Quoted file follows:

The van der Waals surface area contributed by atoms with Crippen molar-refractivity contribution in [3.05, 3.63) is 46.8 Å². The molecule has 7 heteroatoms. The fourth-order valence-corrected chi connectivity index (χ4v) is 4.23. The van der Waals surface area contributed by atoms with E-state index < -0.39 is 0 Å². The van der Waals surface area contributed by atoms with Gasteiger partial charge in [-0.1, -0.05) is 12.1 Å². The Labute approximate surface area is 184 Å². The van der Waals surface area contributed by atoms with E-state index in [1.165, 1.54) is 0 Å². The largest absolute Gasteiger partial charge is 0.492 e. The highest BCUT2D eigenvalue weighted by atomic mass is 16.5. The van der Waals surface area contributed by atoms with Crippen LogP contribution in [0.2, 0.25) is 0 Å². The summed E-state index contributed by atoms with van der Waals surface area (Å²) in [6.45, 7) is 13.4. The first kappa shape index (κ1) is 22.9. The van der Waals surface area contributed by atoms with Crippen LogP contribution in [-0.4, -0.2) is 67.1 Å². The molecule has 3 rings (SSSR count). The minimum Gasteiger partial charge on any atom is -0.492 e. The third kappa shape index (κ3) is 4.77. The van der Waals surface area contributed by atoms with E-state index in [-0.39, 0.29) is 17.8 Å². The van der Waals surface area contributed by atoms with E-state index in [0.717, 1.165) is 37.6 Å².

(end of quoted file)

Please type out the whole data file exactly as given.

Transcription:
The van der Waals surface area contributed by atoms with Crippen molar-refractivity contribution in [3.05, 3.63) is 46.8 Å². The molecule has 7 heteroatoms. The fourth-order valence-corrected chi connectivity index (χ4v) is 4.23. The van der Waals surface area contributed by atoms with E-state index < -0.39 is 0 Å². The van der Waals surface area contributed by atoms with Gasteiger partial charge in [-0.1, -0.05) is 12.1 Å². The Labute approximate surface area is 184 Å². The van der Waals surface area contributed by atoms with E-state index in [1.165, 1.54) is 0 Å². The largest absolute Gasteiger partial charge is 0.492 e. The highest BCUT2D eigenvalue weighted by atomic mass is 16.5. The van der Waals surface area contributed by atoms with Crippen LogP contribution in [0.2, 0.25) is 0 Å². The summed E-state index contributed by atoms with van der Waals surface area (Å²) in [6.45, 7) is 13.4. The first kappa shape index (κ1) is 22.9. The van der Waals surface area contributed by atoms with Crippen LogP contribution in [-0.4, -0.2) is 67.1 Å². The molecule has 3 rings (SSSR count). The minimum Gasteiger partial charge on any atom is -0.492 e. The third kappa shape index (κ3) is 4.77. The van der Waals surface area contributed by atoms with E-state index in [-0.39, 0.29) is 17.8 Å². The van der Waals surface area contributed by atoms with E-state index in [0.717, 1.165) is 37.6 Å².